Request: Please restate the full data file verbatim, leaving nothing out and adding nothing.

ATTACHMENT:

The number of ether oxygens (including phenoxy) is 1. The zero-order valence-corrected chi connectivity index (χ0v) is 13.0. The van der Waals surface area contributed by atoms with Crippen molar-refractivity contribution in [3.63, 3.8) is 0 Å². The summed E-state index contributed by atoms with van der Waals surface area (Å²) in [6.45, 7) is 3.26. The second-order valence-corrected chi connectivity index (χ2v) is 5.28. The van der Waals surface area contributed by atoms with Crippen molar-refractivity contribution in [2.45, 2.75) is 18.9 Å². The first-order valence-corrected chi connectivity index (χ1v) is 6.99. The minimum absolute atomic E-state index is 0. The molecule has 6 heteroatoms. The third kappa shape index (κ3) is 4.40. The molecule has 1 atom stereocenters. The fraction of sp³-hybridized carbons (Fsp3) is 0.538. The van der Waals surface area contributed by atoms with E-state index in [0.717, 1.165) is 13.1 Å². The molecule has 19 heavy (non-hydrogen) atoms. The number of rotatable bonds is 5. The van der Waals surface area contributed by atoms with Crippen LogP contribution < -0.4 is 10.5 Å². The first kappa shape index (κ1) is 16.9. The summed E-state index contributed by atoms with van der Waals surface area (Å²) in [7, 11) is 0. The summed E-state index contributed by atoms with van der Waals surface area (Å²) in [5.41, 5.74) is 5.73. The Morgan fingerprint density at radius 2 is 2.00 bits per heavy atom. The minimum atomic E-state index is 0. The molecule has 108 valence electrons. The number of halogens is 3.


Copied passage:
The number of ether oxygens (including phenoxy) is 1. The zero-order valence-corrected chi connectivity index (χ0v) is 13.0. The van der Waals surface area contributed by atoms with Crippen molar-refractivity contribution in [3.63, 3.8) is 0 Å². The summed E-state index contributed by atoms with van der Waals surface area (Å²) in [6.45, 7) is 3.26. The second-order valence-corrected chi connectivity index (χ2v) is 5.28. The van der Waals surface area contributed by atoms with Crippen molar-refractivity contribution in [2.45, 2.75) is 18.9 Å². The first-order valence-corrected chi connectivity index (χ1v) is 6.99. The minimum absolute atomic E-state index is 0. The molecule has 6 heteroatoms. The third kappa shape index (κ3) is 4.40. The molecule has 1 atom stereocenters. The fraction of sp³-hybridized carbons (Fsp3) is 0.538. The van der Waals surface area contributed by atoms with E-state index in [0.717, 1.165) is 13.1 Å². The molecule has 19 heavy (non-hydrogen) atoms. The number of rotatable bonds is 5. The van der Waals surface area contributed by atoms with Crippen LogP contribution < -0.4 is 10.5 Å². The first kappa shape index (κ1) is 16.9. The summed E-state index contributed by atoms with van der Waals surface area (Å²) in [7, 11) is 0. The summed E-state index contributed by atoms with van der Waals surface area (Å²) in [5.41, 5.74) is 5.73. The Morgan fingerprint density at radius 2 is 2.00 bits per heavy atom. The minimum atomic E-state index is 0. The molecule has 108 valence electrons. The number of halogens is 3.